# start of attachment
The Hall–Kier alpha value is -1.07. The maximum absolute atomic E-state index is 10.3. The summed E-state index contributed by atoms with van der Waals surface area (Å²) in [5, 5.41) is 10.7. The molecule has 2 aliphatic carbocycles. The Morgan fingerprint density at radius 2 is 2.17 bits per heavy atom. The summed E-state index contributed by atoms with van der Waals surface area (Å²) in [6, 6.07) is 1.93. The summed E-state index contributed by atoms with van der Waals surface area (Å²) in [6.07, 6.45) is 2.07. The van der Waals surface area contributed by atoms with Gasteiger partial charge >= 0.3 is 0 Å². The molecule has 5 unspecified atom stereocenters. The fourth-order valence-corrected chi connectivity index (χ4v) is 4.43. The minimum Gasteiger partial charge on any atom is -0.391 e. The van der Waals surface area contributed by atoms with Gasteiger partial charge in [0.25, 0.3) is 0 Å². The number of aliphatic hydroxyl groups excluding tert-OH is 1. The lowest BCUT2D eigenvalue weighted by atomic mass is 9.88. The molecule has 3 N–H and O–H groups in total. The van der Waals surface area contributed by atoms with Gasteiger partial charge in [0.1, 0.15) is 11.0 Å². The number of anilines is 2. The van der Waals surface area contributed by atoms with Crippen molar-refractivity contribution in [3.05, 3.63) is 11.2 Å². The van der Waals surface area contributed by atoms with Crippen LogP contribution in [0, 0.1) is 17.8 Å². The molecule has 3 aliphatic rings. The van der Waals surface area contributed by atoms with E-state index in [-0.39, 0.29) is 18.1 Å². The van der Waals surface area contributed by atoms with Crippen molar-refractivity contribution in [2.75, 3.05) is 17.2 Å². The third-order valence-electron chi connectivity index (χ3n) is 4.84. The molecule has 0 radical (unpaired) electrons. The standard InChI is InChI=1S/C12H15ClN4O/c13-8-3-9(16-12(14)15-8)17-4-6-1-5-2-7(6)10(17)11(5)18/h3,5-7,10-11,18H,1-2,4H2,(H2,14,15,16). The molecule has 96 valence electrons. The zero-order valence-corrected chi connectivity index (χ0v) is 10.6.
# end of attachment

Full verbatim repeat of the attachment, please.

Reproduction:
The Hall–Kier alpha value is -1.07. The maximum absolute atomic E-state index is 10.3. The summed E-state index contributed by atoms with van der Waals surface area (Å²) in [5, 5.41) is 10.7. The molecule has 2 aliphatic carbocycles. The Morgan fingerprint density at radius 2 is 2.17 bits per heavy atom. The summed E-state index contributed by atoms with van der Waals surface area (Å²) in [6, 6.07) is 1.93. The summed E-state index contributed by atoms with van der Waals surface area (Å²) in [6.07, 6.45) is 2.07. The van der Waals surface area contributed by atoms with Gasteiger partial charge >= 0.3 is 0 Å². The molecule has 5 unspecified atom stereocenters. The fourth-order valence-corrected chi connectivity index (χ4v) is 4.43. The minimum Gasteiger partial charge on any atom is -0.391 e. The van der Waals surface area contributed by atoms with Gasteiger partial charge in [0.25, 0.3) is 0 Å². The number of aliphatic hydroxyl groups excluding tert-OH is 1. The lowest BCUT2D eigenvalue weighted by atomic mass is 9.88. The molecule has 3 N–H and O–H groups in total. The van der Waals surface area contributed by atoms with Gasteiger partial charge in [0.1, 0.15) is 11.0 Å². The number of anilines is 2. The van der Waals surface area contributed by atoms with Crippen molar-refractivity contribution in [3.05, 3.63) is 11.2 Å². The van der Waals surface area contributed by atoms with Crippen LogP contribution in [0, 0.1) is 17.8 Å². The molecule has 3 aliphatic rings. The van der Waals surface area contributed by atoms with E-state index in [-0.39, 0.29) is 18.1 Å². The van der Waals surface area contributed by atoms with Crippen molar-refractivity contribution in [2.75, 3.05) is 17.2 Å². The third-order valence-electron chi connectivity index (χ3n) is 4.84. The molecule has 0 radical (unpaired) electrons. The standard InChI is InChI=1S/C12H15ClN4O/c13-8-3-9(16-12(14)15-8)17-4-6-1-5-2-7(6)10(17)11(5)18/h3,5-7,10-11,18H,1-2,4H2,(H2,14,15,16). The molecule has 96 valence electrons. The zero-order valence-corrected chi connectivity index (χ0v) is 10.6.